- ItemOpen AccessLifelong Learning for Livelihood Promotion: A Rural Experiment in the Madurai District of Tamil Nadu(2010-11) Amirtham, Thomas; Joseph, John; Kannan, M; Vivek, A; Solairajan, MAgriculture is the primary sector for the Indian economy. It is economically and socially vital for India as it contributes 23 per cent to GDP, feeds a billion people and employs 66 per cent of the workforce. However the status of the vast majority of the farming communities is filled with misery. Illiteracy, socio-economic backwardness, vagaries of monsoon, increasing input costs, lack of timely credit and unfavorable market conditions has deprived them of their livelihood securities. Added to it, arable land is shrinking as urban expansion, Special Economic Zones (SEZ), corporatization of agriculture has gobbled up thousands of acres of farmland and has eroded the livelihood resources of the poor farmers. This unfavorable trend and livelihood threats needs to be halted and efforts must be made to expand farmer’s access to livelihood resources. By enabling farmers to have increased access to resources (physical, natural, human, social and financial) the present situation can be remedied. As Chakraborty, et al., (2009) argued, people should be made responsible for their own development in this process. Sustainable livelihood approach envisaged that people should not merely participate, but be in charge of their own development. Life Long Learning attempts to provide this expanded access to livelihood resources by adopting this livelihood approach.
- ItemOpen AccessMedia support for farming and alternate livelihoods: A Comparative Study of ETV vs other TV channels in the State of Andhra Pradesh(2010-11) Murthy, C S H NThe present study therefore is an effort to examine: i. how far the existing electronic media (in the private and the government sectors) are transmitting the agricultural programs enabling the farmers to make informed decisions in their professional practices at low costs with reasonable returns. ii. how far the coverage is addressing all the major areas of burning issues of farmers and farming strategies and techniques, and iii. to examine whether the existing programs are sufficient or need to be further broadened to offer more inputs for the benefit of the farmers.
- ItemOpen AccessODL Interventions for Skill Development in Agriculture(2010-11) Salooja, M KIndian agriculture is at crossroads and is one of the concern areas for the policy makers. The human resource base for the agriculture sector is weak and is one of the neglected components of the sector. The programmes and initiatives being initiated, under the recently launched National Skill Development Mission, can provide an interface for development of human resource for the agriculture sector. The ODL can play a proactive role in human resource development for agriculture sector and successful implementation of the Skill Development Mission through interventions like: development of competency based curricula and multi-media training modules, designing and implementing the testing and certification mechanism and development of qualification framework. It can also facilitate in creating a value added ICT enabled system. Implementation of skill development mission in area of agriculture through ODL shall ensure wider participation in equity mode. The paper analyses the present agriculture scenario, status of vocational education and skill development in the area of agriculture, potential of Open and Distance learning (ODL) in skill development skill development and issues involved in development and planning of Qualification Framework. It is envisaged that efforts in building the human resource, through a structured and certifiable system shall bring in significant change in the growth of the sector.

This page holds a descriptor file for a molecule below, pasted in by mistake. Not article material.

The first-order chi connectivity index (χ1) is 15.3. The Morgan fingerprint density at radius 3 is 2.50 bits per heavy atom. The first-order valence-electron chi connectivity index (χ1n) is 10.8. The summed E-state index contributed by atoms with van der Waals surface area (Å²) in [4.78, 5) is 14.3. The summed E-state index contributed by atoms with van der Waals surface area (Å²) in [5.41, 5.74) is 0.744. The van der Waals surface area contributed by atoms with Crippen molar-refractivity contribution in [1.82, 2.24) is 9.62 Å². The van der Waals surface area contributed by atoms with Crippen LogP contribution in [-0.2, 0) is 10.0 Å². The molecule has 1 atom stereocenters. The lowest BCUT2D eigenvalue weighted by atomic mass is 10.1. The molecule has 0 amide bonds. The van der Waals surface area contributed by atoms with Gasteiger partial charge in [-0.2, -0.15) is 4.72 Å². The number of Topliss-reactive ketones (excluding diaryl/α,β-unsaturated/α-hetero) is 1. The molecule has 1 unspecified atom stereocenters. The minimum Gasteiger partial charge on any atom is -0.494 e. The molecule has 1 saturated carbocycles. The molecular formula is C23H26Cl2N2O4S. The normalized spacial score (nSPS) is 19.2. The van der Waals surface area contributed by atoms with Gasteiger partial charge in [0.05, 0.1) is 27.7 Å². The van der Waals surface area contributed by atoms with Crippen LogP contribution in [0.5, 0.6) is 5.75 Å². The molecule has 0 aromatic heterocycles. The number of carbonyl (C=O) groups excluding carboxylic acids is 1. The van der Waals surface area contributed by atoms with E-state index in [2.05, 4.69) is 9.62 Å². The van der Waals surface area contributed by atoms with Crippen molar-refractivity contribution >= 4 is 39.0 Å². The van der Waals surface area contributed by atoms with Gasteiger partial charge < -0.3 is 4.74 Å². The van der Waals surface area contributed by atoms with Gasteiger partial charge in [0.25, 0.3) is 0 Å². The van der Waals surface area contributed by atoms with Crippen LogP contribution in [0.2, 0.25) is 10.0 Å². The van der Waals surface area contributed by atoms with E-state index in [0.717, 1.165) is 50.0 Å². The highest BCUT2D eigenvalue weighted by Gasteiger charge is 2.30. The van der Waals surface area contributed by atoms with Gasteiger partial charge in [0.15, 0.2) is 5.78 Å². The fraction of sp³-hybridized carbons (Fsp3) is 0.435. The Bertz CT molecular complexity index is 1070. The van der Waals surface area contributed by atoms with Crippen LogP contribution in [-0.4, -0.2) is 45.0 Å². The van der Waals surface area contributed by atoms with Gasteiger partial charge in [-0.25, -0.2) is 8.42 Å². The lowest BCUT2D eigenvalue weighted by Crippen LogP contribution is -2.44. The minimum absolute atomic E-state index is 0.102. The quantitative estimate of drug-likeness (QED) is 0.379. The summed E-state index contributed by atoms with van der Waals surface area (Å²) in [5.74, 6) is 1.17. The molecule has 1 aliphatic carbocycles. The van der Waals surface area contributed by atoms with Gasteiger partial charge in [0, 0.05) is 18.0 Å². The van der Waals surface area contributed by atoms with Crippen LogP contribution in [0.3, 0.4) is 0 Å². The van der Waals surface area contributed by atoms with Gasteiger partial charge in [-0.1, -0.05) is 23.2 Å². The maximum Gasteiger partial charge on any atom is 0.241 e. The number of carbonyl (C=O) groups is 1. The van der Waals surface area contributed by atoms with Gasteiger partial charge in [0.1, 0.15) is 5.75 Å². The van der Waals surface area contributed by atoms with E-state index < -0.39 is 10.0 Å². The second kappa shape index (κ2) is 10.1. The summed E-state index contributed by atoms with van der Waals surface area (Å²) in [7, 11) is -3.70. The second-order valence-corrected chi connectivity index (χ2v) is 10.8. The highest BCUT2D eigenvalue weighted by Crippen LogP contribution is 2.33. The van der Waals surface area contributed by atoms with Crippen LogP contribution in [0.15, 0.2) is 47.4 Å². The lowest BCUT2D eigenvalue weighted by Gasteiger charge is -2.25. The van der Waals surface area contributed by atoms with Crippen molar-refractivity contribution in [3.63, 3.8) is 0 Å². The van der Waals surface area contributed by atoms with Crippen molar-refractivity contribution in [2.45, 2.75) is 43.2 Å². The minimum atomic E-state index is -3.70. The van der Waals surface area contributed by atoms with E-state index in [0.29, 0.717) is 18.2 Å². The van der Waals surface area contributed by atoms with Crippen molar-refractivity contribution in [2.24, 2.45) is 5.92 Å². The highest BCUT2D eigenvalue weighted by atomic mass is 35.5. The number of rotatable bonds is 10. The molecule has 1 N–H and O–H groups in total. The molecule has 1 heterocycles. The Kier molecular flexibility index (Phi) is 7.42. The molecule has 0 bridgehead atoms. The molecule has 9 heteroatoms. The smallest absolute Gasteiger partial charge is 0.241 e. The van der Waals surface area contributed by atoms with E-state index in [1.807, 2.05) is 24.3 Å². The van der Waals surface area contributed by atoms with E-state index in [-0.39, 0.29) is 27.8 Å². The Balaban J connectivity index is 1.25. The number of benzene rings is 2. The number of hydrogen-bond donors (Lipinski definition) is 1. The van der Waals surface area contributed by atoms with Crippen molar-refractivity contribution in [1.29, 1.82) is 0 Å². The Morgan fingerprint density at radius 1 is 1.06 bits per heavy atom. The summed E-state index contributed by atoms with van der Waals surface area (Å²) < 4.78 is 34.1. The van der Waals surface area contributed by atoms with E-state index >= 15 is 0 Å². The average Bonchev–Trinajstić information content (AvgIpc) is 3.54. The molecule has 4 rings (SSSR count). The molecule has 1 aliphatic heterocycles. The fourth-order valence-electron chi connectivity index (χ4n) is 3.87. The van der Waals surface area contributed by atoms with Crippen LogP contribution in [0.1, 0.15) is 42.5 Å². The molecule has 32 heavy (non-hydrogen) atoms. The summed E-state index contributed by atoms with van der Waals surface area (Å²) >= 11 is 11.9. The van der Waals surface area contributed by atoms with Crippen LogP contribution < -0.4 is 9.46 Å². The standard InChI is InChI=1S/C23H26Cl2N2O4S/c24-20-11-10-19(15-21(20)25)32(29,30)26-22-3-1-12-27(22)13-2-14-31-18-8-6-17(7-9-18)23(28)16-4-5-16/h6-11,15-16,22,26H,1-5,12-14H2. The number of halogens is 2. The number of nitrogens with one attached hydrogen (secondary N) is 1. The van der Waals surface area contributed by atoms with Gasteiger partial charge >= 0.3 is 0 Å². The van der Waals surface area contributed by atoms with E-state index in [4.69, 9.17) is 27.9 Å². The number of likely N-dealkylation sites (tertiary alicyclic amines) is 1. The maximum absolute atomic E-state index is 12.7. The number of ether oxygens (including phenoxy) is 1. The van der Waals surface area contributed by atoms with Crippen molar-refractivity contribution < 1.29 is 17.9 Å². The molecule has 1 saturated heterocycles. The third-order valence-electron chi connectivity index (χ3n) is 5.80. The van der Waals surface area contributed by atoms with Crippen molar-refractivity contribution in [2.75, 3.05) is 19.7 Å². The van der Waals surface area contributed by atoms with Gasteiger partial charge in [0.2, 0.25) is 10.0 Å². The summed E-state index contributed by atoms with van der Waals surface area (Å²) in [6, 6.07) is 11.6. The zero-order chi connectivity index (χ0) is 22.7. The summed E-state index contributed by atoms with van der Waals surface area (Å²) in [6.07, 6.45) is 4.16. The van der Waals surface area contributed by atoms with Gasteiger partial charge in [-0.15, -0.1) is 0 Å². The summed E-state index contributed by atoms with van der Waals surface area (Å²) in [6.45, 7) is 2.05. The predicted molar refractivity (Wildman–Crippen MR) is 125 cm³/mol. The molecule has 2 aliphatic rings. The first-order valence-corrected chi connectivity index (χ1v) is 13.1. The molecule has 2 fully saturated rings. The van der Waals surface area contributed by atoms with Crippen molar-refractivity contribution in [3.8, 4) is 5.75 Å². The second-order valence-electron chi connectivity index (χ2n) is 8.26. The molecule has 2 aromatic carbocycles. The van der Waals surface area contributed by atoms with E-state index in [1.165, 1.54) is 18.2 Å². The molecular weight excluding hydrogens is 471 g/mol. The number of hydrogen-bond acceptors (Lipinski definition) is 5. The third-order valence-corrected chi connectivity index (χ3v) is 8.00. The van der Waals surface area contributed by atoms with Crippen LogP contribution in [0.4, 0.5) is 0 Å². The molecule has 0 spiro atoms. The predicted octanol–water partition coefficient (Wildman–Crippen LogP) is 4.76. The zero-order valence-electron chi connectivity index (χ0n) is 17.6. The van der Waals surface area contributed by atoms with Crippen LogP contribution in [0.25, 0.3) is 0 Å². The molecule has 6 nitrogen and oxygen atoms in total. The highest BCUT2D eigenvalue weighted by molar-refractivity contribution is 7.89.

- ItemOpen AccessSkills for Development: Present Status of Vocational Programmes in Livestock and Fisheries at Bangladesh Open University (BOU)(2010-11) Aminoor Rahman, Abu NBangladesh Open University (BOU) has launched ‘Certificate in Livestock and Poultry (CLP)’ and ‘Certificate in Psiculture and Fish Processing (CPFP)’ programmes through its School of Agriculture and Rural Development (SARD) from January 1999. These programmes have been designed to provide essential know how, skills and professional knowledge especially for young people interested to generate self-employment through livestock, poultry, fish and shrimp farming. Both the programmes are 6 months long and comprised of 15-16 credit hours. Theoretical and practical lessons comprise approximately 60 and 40%, respectively. There are two intakes per year and learners have to complete the programme within 2 years. Any secondary school certificate holder from any discipline can enrol this programme. The school follows strict regulations during development of curriculum-based modular printed course books, radio and TV programmes, enrolment, tutoring and assessment of the learners. In several studies, it has been found that BOU education is flexible, cost-effective and comparable standard that of the conventional universities. However, skepticism is remained whether current curricula, delivery and evaluation methods are enough to impart knowledge and practical skills to learners attending courses in livestock, poultry and fisheries those have substantial practical works. Not much research has been carried out to find out real problems and means for their solution so far. Therefore, the aim of the present study was to find out the present status of CLP and CPFP programmes, problems and suggested measures to improve their status.